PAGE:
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1) I want to know the exact meaning of "Millons more".
ex) The famine killed nearly forty-five million people, and millions more died from disease.

Does the "millions more" mean "more than millions of people" or "addiontional millions of people(to the previous number, that is, forty-five million people)"?

2) How about this?
ex) Millions more have wallowed in the break-up of his marriage after revelations that he fathered a son with a maid.
Is the "Millions more" in this sentence also the same as that of 1)?

3) How about this?
ex) The retail rollout that began in May 2017 is now complete, meaning there are hundreds more locations (384, to be exact!)

  • 45 million (one thing), millions more=other millions, not specified. – Lambie Jan 16 at 19:07
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45 million (is the number given), millions more=other millions, not specified as to how many millions exactly.

In a text that says millions more (or more millions) some number of millions has already been specified.

There is no way to tell exactly how many "millions more" this is exactly.

millions more or more millions always means the same thing semantically even if the actual numbers intended by the phrase is not known.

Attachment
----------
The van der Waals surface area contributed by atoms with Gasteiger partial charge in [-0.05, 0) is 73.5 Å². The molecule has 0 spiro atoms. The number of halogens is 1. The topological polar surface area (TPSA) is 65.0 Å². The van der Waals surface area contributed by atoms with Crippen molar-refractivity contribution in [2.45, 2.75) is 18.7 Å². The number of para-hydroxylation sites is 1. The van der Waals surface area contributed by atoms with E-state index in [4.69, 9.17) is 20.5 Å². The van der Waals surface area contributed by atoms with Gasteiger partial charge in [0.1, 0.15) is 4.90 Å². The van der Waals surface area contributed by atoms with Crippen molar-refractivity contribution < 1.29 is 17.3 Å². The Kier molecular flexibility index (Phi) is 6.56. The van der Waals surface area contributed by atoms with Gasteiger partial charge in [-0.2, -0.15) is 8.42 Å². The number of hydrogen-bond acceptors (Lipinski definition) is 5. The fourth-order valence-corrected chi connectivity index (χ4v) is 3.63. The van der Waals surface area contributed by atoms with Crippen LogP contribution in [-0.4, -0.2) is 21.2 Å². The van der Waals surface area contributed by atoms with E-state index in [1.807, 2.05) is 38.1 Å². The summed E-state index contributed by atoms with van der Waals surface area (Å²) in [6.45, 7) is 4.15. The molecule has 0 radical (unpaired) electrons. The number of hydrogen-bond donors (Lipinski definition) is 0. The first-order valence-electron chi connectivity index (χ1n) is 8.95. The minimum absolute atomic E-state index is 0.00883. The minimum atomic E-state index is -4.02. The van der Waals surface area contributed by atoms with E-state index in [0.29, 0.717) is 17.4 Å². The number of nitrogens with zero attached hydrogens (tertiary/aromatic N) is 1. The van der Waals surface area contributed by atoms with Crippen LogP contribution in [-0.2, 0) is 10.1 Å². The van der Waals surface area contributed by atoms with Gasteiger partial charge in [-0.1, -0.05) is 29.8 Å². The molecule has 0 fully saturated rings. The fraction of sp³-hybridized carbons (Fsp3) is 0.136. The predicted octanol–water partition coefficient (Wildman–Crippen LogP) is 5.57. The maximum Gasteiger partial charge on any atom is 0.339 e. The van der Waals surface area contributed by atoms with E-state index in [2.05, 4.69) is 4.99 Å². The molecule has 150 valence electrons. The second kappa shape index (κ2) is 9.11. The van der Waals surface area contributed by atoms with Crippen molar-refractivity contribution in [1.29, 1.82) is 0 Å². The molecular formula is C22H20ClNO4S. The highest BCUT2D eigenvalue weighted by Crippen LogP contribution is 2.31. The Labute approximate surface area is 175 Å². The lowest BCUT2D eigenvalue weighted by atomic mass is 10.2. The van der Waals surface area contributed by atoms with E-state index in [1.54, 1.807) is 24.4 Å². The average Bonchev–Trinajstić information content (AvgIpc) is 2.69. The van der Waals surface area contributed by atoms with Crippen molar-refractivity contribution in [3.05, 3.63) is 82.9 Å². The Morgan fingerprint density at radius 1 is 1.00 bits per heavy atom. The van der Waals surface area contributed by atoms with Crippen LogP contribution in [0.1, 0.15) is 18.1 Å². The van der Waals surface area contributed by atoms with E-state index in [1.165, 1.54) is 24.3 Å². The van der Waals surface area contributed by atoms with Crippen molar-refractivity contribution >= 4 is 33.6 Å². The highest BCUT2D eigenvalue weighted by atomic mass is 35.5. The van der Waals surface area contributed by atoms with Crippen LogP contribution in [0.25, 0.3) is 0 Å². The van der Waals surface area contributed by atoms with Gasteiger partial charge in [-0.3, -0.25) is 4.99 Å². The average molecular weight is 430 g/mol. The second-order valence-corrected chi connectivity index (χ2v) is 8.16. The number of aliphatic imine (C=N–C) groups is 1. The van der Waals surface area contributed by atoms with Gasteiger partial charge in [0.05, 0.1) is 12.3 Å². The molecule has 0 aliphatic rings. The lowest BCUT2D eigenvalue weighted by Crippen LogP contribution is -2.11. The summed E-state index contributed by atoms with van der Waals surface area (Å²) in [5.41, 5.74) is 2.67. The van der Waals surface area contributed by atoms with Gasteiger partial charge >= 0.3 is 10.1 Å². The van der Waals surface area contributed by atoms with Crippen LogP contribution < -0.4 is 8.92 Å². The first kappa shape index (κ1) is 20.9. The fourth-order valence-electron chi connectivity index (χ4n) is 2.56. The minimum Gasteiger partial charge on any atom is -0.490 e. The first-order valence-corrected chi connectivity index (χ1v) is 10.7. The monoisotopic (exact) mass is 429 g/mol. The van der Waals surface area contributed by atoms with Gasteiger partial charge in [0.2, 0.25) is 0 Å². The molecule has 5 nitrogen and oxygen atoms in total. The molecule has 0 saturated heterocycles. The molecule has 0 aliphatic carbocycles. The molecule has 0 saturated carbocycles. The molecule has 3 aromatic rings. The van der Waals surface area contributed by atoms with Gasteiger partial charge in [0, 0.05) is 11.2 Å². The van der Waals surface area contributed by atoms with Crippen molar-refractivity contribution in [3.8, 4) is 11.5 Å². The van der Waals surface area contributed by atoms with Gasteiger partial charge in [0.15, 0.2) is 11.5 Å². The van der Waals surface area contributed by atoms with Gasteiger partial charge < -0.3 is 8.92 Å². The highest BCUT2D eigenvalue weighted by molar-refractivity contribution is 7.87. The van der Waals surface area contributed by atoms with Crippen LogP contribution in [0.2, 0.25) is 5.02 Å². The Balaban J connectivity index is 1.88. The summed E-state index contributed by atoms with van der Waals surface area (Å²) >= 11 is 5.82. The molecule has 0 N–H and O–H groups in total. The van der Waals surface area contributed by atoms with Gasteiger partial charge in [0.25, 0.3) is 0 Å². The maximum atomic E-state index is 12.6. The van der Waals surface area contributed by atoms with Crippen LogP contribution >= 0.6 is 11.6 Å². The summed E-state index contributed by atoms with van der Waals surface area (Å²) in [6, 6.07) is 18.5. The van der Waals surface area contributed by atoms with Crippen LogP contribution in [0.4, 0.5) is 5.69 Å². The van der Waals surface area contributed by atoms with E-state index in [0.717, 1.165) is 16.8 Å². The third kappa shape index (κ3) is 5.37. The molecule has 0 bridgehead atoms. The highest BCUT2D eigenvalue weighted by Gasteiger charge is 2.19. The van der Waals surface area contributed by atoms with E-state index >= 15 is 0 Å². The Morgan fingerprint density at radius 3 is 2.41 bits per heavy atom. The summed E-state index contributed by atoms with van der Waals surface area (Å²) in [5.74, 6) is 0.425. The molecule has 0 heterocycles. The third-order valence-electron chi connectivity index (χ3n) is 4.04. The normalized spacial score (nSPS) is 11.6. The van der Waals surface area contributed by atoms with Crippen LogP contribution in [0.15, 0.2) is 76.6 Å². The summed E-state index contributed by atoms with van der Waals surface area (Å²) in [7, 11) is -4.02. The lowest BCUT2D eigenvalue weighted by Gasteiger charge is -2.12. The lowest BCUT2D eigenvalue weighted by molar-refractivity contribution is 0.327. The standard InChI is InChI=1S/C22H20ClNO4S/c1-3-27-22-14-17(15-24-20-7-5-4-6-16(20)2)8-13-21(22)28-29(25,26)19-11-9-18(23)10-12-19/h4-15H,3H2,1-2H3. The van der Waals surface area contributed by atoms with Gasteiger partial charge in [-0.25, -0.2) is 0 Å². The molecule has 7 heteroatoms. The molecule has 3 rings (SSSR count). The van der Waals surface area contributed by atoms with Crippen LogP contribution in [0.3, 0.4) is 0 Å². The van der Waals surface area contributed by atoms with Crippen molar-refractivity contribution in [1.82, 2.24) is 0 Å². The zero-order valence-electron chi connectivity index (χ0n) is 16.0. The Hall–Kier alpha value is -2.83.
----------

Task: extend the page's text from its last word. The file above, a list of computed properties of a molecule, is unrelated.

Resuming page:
In "Millions more have wallowed in the break-up of his marriage" tells us there were some number of people cited before that.

You don't use "millions more" without previous context.

Whether you use millions more or more millions, both imply an antecedent.

  • Don't you think that 'more millions' means 'milions over and above the millions so far' whereas 'millions more' means 'millions over and above some quantity (of any size) so far'? I have spent two million pounds on my house in Camberley, and I expect to spend more millions in future; I have lost fifty thousand pounds in Bitcoin and I could have lost millions more if I had not been cautious. – Michael Harvey Jan 16 at 19:52
  • @MichaelHarvey Your answer is interesting. I'm curious to find out what other people will think of this. – Mcreaper Jan 16 at 20:22
  • @MichaelHarvey You are repeating my answer: I have spent two million pounds on my house in Camberley, and I expect to spend more millions in future. two million is mentioned first and then more millions. That is exactly what I said!. My answer is very clear . Also, we don't know with more millions how many number of millions we're talking about, do we? I said that, too. – Lambie Jan 16 at 20:44
  • @Min He has said exactly what I said with both his examples: two million, then more millions (same as millions more) and 50 thousand pounds, then, millions more. – Lambie Jan 16 at 20:47
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    Lambie, you wrote this - "millions more or more millions always means the same thing semantically". I disagreed, and gave examples. – Michael Harvey Jan 16 at 21:14

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